If you believe that the world is more “believe-able,” then you will become the world. But if wisdom fills your heart, if you believe in the Holy Trinity, then you will become “grace-ful,” and you will see reality as “creation,” full of God’s glory.
You have a choice. Either you will look at the world and see just the practical world (“it is what it is”). Or you can see creation—with every single thing viewed as a prophecy of eternity, the visible constantly revealing the Invisible. This perception of reality as creation, growing towards universal Transfiguration, is exactly what Wisdom is.
And no one, no human being, no angel (even) is wiser than the Virgin Mary. No one is purer in heart. And she most definitely sees God with her entire soul:
She who is higher than the heavens and more glorious than the cherubim, she who is held in greater honor than all creation, she who by reason of her surpassing purity became the receiver of the everlasting Essence, today commends her most pure soul into the hands of her Son. With her all things are filled with joy and she bestows great mercy upon us (Verse at the Lity, Vespers for Dormition).
Blessed are the merciful. Mercy is kindness and courtesy. Mercy is healing. Mercy is compassion and pity. Mercy is given to friends and family, neighbors and strangers.
Mercy is best summed up, in human nature, by motherhood. Mercy is what mothers do naturally: from the bottom of their hearts, mothers recognize a need and fill that need with themselves, immediately, without hesitation.
On the Cross, Jesus said, Behold, your mother (John 19.27). He did not say this just to John, the beloved disciple. He said it to all His beloved disciples. The logic is pretty simple here: if we Christians are members of His Body (as St Paul says so clearly in 1 Corinthians 12.12-26—and this is to be taken spiritually and thus literally, not just “metaphorically”), then indeed we are her children also, and she is really our mother, since Jesus—Whose Body we are—is really her Son.
I do not know why we have to keep defending the idea that Mary is so special, and that her motherhood is a real treasure. It seems that the Protestant Reformation attempted to scour away from Christianity everything that doesn’t fit into “common sense.” More likely, the Protestant movement was part of a larger secularizing trend that tried to ignore the reality of this visible world actually being a small part of a much greater invisible world. It was like thinking that the tip of the iceberg was all there was, which is a terrible mistake. The Virgin Mary—especially after the Dormition—insists that we accept the fact that the iceberg—the whole creation—is thousands of times bigger than the tip of the iceberg—the sensible world—that we can see, touch and feel.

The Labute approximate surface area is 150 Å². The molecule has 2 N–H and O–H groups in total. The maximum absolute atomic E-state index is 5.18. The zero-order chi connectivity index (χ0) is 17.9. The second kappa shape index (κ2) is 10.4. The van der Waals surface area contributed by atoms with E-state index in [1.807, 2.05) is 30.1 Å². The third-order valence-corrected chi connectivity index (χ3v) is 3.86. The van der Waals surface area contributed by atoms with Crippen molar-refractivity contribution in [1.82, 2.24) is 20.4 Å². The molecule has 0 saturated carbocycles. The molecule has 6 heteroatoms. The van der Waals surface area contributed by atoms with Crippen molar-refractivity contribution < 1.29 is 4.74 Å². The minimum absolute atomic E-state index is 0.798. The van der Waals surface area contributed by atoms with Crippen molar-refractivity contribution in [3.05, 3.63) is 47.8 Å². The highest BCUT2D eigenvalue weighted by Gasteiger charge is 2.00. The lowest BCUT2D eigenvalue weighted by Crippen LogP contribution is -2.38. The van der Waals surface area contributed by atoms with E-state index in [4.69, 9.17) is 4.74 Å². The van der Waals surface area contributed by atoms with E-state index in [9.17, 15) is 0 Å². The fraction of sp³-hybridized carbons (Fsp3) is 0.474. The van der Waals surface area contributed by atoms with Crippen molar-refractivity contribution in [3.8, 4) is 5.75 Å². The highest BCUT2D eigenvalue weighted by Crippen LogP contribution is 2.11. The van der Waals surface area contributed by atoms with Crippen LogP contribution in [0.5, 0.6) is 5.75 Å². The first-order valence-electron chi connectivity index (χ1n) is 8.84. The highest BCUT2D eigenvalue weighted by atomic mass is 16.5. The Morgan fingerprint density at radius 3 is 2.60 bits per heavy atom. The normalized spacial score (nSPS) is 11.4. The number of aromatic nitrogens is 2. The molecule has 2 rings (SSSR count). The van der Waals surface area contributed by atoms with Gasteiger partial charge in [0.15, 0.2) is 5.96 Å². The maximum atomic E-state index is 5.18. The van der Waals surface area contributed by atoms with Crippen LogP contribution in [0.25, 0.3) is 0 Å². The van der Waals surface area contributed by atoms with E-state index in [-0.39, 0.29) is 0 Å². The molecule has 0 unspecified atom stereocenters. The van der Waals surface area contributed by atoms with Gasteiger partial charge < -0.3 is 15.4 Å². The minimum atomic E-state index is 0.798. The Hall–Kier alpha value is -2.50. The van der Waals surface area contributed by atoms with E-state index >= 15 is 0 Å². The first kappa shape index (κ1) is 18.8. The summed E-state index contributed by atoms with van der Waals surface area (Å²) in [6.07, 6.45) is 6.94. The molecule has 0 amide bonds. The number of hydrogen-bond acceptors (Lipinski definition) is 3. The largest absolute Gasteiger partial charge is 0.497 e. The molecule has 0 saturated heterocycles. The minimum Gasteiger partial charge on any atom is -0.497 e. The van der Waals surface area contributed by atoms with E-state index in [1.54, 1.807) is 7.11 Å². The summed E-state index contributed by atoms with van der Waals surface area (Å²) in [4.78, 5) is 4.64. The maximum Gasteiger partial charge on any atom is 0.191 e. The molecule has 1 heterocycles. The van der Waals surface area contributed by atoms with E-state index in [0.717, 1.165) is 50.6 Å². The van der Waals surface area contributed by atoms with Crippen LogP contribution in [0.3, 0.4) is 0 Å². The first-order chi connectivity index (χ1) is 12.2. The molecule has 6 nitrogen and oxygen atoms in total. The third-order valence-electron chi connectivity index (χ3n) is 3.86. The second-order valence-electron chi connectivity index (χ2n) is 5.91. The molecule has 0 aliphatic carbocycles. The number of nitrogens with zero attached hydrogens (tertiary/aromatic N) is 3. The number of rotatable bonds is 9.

She insists on this because she is wiser than anyone. The uncreated Wisdom of the Trinity—which is beauty and goodness and truth united in mercy—is best revealed in the created Wisdom that is symbolized by Mary.
So every time we ask for Mary to pray for us, she maternally and emotionally goes to her Son—just like she did at Cana of Galilee (John 2)—and says, They have no wine. Every time the wisdom of mercy is given, water is made into wine.
Blessed are the peacemakers
This world has no real understanding of true Peace: it gets only glimmers and hints. Peace, as we all know if only by hearing it said many times in Liturgy, is certainly much, much more than a ceasefire in the never-ending war of the world.
The absence of war is not peace at all. We are left with politics after the gunfire stops, and that is hardly peaceful.
Peace is only beautification, according to the uncreated Wisdom of God. This is why Peace will always look like the Virgin Mary: she is the perfection of created Wisdom. Peace is the way things were at the beginning: all conflict, all violence is against God’s original culture. Mary, as the fulfillment of created wisdom, shows best the true and beautiful natural state of humanity and creation. The lamb, in the Christian culture of the Theotokos, always lies down safely with the lion.
When we make peace by learning and living wisdom and giving it away in words and deeds and prayers … when we beautiful our souls, our homes, our neighborhoods with the Wisdom of God, then we make peace like the Virgin, and indeed, then and only then, we shall be the children of God. His family, with our mother, could be nothing else.
If you become a peace-maker in the Virgin’s way of peacemaking, then no stronghold could survive you. The gates of hell will crumble all around you. Because through you the beauty and power, the uncreated Wisdom of Christ the Logos, Son of God, will be the One speaking through you. If you become a peacemaker like the Virgin is, then every ice-cold demonic dominion will melt away.